I absolutely love it when scenic lookouts have these things. I know they tend to get vandalized and that’s super annoying, but (as you can probably tell) I nerd out pretty hard on geography and love to know what I’m looking at and where everything is.

Moving along, the track leads to the Settlers Valley!

Let’s be honest, if you were exploring this area in the 1850s you could certainly do worse than settling right here.

So many gorgeous views. Those old settlers knew what they were doing when they chose this place.

After leaving the valley, the track actually becomes quite boring, joining up with a road and running back to the carpark where the changing rooms are. This suited me fine, as it was time to change into my swimsuit and take a dip!

Although this beach is quite close to Whatipu and the Tasman Sea, it’s facing East and has white sand rather than the black sand of the Western beaches. So cool!

Here’s a Zoomed and Enhanced photo of the little island.

There’s also a bigger island, as seen in the corner of this photo (apparently I didn’t get a better photo of it, which is unfortunate). I wish I could say I swam all the way out to the island, but I can’t…because by the time I got in the water the tide was out and I was able to walk out there! The water barely came up to my chest. Granted, on more normal-sized people that would still require swimming, but I have to enjoy my height when I can :)

I sadly did not get any photos from the island because I did not take my camera swimming, for obvious reasons. I also didn’t enjoy the view much, since I had also removed my glasses. Oh well, c’est la vie.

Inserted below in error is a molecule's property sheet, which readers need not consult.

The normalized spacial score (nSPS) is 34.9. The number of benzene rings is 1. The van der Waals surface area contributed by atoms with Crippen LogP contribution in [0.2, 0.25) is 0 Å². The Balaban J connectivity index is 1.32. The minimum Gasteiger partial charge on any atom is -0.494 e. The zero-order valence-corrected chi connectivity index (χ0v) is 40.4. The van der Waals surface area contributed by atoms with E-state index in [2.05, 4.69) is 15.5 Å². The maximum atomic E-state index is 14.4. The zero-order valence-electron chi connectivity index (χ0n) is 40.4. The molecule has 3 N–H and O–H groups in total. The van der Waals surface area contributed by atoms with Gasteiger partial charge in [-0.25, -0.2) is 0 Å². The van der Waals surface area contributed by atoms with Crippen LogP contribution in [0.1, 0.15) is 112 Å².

I could have spent the rest of the day swimming, but I had somewhere else I needed to go. Next post you will join me doing something really cool. I’m getting fired up just thinking about it! See you then!

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3 thoughts on “Awhitu Regional Park

  1. kind of wishing I were a settler in NZ in the 1850s!
    also somewhat preoccupied with the wooden gate/opening in the fence and why it’s designed to be the way it is.
    I never learned how to swim, so enjoy both your height and your swimming ability! (I will just have to enjoy not needing to wear glasses.)

    • That style of gate is really common in NZ; it lets humans through (awkwardly, when wearing a large backpack) but not livestock.

      What I do can only be called swimming in the loosest possible term. Embarrassingly, I’ve never quite gotten the hang of holding my breath underwater. I have to hold my nose closed or else the water comes in, which is generally referred to as “drowning” and not recommended. I also don’t swim regularly (swimming here being differentiated from just being in the water, which living on an island I manage to do fairly regularly), so I get tired easily. I did impress myself (which I think I told you about before I left) by swimming out to Goat Island multiple times, but by the second time my form was less “Michael Phelps” and more “doggy paddle”.

      • I had figured that was the gate’s function. (at first I thought it might be for capturing livestock, but that didn’t seem to make sense.) I also managed to find out that it’s called a kissing gate. smoochy smoochy!